Central to any discussion about 3D laminating is a discussion of press types, and what makes them distinct from one another. Deeper into that discussion is a dialog on the function of each press and what the advantages/disadvantages are. The following is an attempt to clear up some of the mystery behind 3D laminating.
All 3D laminating is a result of heat and pressure over time, just like fossil fuels, only no animals have been killed in the process of making 3D laminated components. The heat and pressure that is applied in the process of 3D laminating (let’s use 3DL as an acronym) is different based on the type of machine being operating. The type of machine being operated is often determined by product volume, and/or required definition of that product. So let’s start at the beginning - entry-level machines.
For a shop just starting out with 3DL it has been a common practice to purchase a vacuum press. Vacuum presses are entry-level machines that provide adequate heat and pressure to get the job of 3DL done, however, there are limitations to what they can do.
A vacuum press is also referred to as a “single-chamber” machine. In other words, there is only one area in the press that affects the forming of the overlay. We call this area a chamber, or zone if you will. The way a vacuum press works is strictly through heat and vacuum within a single chamber. The heat is supplied through an external element in the hood, or top of the press. The overlay is heated through radiant heat, and when it is ready to be formed there is a vacuum drawn through the lower chamber to form the overlay around the components that are staged on the bed of the machine.
The process is fairly simple, but the ability to get high definition of shapes and tight corners is difficult with a vacuum press. Both the tooling and the procedure need to be modified in order to have good success with a vacuum press, which is why many companies look to a positive pressure machine to do their work.
2 vs. 3 chambers
In the area of positive pressure presses, there are two categories: two-chamber machines and three-chamber machines. To keep things simple I will keep them as separate categories. Suffice it to say that there was a time when all positive pressure machines were two-chamber machines, but then the industry changed and three-chamber machines were born. Today you can still purchase a simple two-chamber machine at a price point substantially less than the three-chamber press.
Two-chamber machines provide vacuum from below and positive pressure from above. They can be used with or without a membrane, and typically have a heat source that is a radiant platen. You can achieve very high definition with a two-chamber machine because you are pushing the surface with positive air pressure and not just a vacuum. A two-chamber machine is a dramatic step up from a vacuum press and should be seriously considered before purchasing a press based on price.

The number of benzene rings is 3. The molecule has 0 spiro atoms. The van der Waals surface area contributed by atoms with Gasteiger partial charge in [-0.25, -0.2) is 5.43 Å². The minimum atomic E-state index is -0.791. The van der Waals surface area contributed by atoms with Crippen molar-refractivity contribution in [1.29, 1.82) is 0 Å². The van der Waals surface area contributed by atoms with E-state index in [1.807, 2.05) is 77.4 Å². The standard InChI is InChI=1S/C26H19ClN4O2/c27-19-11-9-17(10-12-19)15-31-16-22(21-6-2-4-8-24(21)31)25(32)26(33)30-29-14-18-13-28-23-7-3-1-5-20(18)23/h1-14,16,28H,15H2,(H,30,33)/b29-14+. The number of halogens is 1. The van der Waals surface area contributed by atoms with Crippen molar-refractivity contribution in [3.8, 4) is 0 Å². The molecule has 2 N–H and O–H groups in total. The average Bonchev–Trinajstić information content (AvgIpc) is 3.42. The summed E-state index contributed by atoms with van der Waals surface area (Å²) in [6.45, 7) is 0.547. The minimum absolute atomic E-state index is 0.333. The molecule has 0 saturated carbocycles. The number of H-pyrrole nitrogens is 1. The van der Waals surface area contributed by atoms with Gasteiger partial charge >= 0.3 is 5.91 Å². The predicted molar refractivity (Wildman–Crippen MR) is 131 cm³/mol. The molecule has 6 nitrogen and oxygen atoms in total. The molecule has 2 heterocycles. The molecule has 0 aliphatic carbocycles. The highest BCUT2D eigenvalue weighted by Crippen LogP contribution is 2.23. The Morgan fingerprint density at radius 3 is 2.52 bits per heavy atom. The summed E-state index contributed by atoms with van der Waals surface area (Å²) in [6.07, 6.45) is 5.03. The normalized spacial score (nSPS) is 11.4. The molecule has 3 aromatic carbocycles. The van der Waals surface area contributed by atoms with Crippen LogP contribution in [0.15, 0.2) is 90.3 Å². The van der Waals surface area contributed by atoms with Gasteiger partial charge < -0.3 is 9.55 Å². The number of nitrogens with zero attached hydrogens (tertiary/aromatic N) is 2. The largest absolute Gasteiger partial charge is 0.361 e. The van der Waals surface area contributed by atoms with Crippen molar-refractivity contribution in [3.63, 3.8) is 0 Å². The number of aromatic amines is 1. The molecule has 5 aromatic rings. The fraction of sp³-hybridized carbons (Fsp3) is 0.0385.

With a two-chamber machine, fitted with a membrane kit, you can get the most common advantages that come with a membrane, i.e., consistent heat to the glue line, reduction in wrinkle, and some assurance against blowouts. However, you will not truly reap the benefit of a membrane that a three-chamber press provides, which brings us to the three-machine.
In a three-chamber machine there are three active zones/chambers in the machine that influence the cycle, and the final product. In the first chamber, like that of the vacuum press and two-machine, you have a vacuum draw to do the initial work of pulling/wrapping the overlay around the components placed on the bed of the machine.
In the upper chamber of a three-chamber press it is much like that of the two-chamber machine, there is positive air pressure to press against the surface of the overlay to form it tightly to the substrate. This provides the pressure needed to do details that a vacuum press cannot achieve. However, the real beauty of the three-chamber press is in the middle chamber.
The middle chamber provides the technology to allow true membrane function in a machine that has affectionately been termed a membrane press. The middle chamber offers air flow in both directions. When a membrane is being used on-board the first cycle function is to draw a vacuum in the middle chamber to bring the overlay and membrane together. This helps to thoroughly heat the overlay, along with drawing out potential wrinkles. Once the overlay is heated, both the membrane and overlay are drawn around the substrate in a single step – vacuum draw. Next, the upper chamber provides positive pressure to drive the details into the shape of the component. Finally, the membrane is separated from the overlay by an introduction of positive air pressure in the middle chamber. This releases the overlay from the membrane and starts the cooling process.
True three-chamber presses can be used with or without a membrane. They function freely between two- and three-chamber machines, based on requirements. The best high-gloss product is achieved in a two-chamber process without a membrane. Presses with proportional valves and cycles developed to facilitate this process will yield the best results.
In today’s world of 3D laminating it is important to understand your press and how the cycle functions affect the end product. By understanding these functions it will better help the operator in troubleshooting and developing new products. The industry has never seen the wide range of products like it does today. With the emphasis on surface design, texture, and new materials, 3D laminating has reached a place far beyond the days of white on white.
Source: Ed Strahota is with Choice Machinery Group: Evans Machinery, Evans Midwest and Ritter Machinery. For more information call 616-546-8225 or visit choicemachinerygroup.com.
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